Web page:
Bankruptcy Basics: The Means Test

Source: Link to Form B 122A-2 Chapter 7 Means Test Calculation

“Do I make too much money to file bankruptcy?” is a  common question I get from potential clients. The short answer is no, but earning too much may prevent you from filing under Chapter 7. A debtor who earns more than the state’s median income may need to file under another Chapter such as 11 or 13 or simply forgo filing Chapter 7. Right now, according the U.S. Trustee’s Office, which oversees the bankruptcy program, the median income for a family of two in Maine is $54,701; a family of four raises the median income to $78,270. This roadblock to filing Chapter 7 is called the means test.

Prior to 2005, when the means test was enacted, debtors could file Chapter 7 so long as it was not an “abuse” of the bankruptcy process. Abuse was normally found where a debtor filed for Chapter 7 but who could pay all or most of their debts within a reasonable time. As you can imagine, determining which cases were abusive was not easy. So in 2005, Congress enacted the Bankruptcy Abuse Prevention and Consumer Protection Act (or BAPCPA). Congress was not satisfied with the rather loose-y goose-y “abuse standard” and so it introduced a more mechanical test to weed out consumer debtors who could afford to pay something to creditors from filing under Chapter 7. Failure to pass the means test means a presumption of abuse arises and, unless rebutted, will create a bar for the debtor to file under Chapter 7.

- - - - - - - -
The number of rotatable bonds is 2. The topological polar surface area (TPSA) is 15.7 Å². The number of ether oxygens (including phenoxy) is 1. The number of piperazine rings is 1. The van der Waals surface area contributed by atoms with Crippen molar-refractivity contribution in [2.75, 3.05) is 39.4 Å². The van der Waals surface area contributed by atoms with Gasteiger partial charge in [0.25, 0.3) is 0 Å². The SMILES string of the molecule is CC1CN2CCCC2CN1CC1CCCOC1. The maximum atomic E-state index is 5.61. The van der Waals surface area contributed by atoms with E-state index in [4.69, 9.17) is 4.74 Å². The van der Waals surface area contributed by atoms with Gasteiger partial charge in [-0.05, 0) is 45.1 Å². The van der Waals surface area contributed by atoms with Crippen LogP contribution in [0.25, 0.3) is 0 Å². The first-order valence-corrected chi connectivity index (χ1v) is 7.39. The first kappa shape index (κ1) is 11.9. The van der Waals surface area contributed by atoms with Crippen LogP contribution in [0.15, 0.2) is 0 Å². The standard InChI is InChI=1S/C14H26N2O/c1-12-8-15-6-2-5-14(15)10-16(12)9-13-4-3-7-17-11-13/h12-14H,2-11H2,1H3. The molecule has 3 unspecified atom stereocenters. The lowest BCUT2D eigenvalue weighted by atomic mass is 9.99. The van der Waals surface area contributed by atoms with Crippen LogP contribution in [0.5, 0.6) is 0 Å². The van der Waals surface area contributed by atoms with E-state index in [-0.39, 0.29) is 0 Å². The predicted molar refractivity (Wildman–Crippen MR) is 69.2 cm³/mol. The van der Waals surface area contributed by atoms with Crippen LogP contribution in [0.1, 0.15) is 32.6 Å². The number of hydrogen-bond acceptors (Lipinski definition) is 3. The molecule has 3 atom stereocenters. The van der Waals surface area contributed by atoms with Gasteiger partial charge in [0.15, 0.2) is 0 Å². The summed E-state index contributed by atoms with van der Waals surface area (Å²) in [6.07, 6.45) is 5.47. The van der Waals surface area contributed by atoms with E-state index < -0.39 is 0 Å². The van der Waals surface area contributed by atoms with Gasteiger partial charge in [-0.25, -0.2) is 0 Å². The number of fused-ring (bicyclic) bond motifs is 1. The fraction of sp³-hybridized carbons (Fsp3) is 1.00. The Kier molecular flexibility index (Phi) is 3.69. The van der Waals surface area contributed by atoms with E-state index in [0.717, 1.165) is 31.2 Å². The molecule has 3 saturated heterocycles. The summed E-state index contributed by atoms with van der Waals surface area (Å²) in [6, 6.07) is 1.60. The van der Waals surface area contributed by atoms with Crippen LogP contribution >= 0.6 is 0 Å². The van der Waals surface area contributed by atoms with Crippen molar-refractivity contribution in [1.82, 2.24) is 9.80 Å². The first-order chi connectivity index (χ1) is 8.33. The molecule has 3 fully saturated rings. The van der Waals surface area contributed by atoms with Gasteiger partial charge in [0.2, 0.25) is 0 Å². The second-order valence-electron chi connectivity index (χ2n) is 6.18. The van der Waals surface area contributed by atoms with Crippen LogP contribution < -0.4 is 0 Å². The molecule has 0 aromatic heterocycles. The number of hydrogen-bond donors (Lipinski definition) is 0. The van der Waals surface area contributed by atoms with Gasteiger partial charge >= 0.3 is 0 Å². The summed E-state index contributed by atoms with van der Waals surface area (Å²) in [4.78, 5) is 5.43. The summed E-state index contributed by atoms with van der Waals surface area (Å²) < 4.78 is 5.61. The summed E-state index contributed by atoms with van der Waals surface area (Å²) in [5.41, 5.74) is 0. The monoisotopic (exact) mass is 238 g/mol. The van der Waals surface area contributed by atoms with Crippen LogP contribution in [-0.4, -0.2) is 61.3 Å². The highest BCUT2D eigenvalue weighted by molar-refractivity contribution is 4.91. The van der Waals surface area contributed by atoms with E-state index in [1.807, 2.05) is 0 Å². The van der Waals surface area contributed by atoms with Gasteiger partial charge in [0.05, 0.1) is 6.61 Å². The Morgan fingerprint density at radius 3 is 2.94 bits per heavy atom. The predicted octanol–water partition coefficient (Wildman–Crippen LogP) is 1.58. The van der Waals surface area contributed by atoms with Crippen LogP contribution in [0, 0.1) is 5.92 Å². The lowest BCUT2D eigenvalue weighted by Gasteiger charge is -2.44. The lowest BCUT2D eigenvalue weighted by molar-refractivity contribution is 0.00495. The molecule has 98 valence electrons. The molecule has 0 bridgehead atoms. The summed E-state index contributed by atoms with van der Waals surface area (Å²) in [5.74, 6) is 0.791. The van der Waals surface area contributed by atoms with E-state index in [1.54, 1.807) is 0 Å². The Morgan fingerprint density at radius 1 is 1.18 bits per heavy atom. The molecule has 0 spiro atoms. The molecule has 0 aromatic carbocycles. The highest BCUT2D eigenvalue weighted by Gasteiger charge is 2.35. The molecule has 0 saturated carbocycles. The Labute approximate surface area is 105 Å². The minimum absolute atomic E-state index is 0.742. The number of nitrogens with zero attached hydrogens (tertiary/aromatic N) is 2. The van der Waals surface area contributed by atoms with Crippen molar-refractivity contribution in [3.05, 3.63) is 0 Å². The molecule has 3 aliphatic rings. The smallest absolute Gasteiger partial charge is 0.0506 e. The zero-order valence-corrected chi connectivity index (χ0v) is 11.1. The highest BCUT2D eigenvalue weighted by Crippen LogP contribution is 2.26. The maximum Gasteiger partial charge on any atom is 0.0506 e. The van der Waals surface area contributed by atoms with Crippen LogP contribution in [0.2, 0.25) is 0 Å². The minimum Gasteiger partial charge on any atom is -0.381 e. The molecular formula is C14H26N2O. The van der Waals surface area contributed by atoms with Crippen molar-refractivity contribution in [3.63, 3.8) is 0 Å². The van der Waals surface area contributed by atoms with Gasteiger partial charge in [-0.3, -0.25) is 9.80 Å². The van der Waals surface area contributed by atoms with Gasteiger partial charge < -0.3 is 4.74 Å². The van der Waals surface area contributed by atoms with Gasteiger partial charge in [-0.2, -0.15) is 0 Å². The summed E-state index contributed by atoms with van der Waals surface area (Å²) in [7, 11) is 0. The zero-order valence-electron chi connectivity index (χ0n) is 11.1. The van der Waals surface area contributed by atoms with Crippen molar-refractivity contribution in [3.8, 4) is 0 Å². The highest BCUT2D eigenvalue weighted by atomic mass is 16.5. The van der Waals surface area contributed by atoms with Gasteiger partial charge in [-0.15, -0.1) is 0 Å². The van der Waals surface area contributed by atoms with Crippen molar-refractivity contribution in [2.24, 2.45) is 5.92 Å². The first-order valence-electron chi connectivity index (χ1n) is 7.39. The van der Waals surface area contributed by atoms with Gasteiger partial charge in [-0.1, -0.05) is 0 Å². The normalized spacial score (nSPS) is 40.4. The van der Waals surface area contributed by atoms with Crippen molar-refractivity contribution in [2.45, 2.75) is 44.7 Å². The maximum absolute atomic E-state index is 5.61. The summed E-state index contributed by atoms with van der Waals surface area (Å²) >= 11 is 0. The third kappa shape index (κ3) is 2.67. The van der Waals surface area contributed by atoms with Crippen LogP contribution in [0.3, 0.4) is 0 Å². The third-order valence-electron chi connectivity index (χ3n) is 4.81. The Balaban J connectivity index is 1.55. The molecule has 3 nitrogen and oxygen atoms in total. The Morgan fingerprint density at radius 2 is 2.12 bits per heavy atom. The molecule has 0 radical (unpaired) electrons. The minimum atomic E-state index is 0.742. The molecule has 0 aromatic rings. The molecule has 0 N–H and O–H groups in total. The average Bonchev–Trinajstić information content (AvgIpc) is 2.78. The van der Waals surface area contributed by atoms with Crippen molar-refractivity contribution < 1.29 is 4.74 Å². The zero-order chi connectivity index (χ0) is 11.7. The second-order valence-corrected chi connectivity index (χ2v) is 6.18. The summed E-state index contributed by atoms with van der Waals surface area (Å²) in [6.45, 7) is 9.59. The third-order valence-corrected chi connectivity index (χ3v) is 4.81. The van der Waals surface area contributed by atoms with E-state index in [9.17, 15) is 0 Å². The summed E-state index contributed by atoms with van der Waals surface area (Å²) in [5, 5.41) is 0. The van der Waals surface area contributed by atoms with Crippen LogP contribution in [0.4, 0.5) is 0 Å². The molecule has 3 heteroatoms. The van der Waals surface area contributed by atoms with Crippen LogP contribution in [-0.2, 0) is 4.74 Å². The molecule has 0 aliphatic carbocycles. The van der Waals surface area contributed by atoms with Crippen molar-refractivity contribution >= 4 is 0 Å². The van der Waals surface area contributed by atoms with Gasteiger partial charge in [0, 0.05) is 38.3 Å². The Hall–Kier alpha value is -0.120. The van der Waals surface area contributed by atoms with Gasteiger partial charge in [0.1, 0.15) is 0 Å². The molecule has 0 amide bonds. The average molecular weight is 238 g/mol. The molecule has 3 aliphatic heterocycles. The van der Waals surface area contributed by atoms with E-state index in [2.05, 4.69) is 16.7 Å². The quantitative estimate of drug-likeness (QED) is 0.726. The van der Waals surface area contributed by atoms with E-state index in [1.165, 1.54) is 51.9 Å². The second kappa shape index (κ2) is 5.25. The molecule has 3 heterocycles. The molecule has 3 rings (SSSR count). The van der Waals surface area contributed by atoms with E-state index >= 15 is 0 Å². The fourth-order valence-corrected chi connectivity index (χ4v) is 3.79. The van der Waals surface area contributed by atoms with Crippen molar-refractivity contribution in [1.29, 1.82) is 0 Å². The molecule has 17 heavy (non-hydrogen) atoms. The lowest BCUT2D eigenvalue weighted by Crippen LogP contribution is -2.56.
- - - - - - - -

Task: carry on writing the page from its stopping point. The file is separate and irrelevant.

The means test has come under a great deal of criticism from many quarters. First, it only applies to individuals with consumer debts and not businesses or individuals with mostly business debts. Second, the earnings used to compute the means test is the last six month’s income, which can be gamed by smart debtors or debtors’ counsel. Third, the computation is complicated and time-consuming which means it drives up the cost to file bankruptcy. Adding to the confusion is the fact that Congress applied the means test to Chapter 13, where it serves another purpose. In Chapter 13, the means test is used to determine the length of the debtor’s repayment plan and how much needs to be paid monthly. So it is easy to see why the means test is despised by bankruptcy attorneys.

The means test is a barrier to filing Chapter 7, to be sure, but that does not mean that if you earn too much that you are barred from doing so. Experienced counsel can help you navigate the form and determine if you are eligible to file Chapter 7. If not, through appropriate planning you may be able to qualify at a later date.


If you are not familiar with how bankruptcy operates then I suggest reading my prior post on the various chapters that make up bankruptcy.


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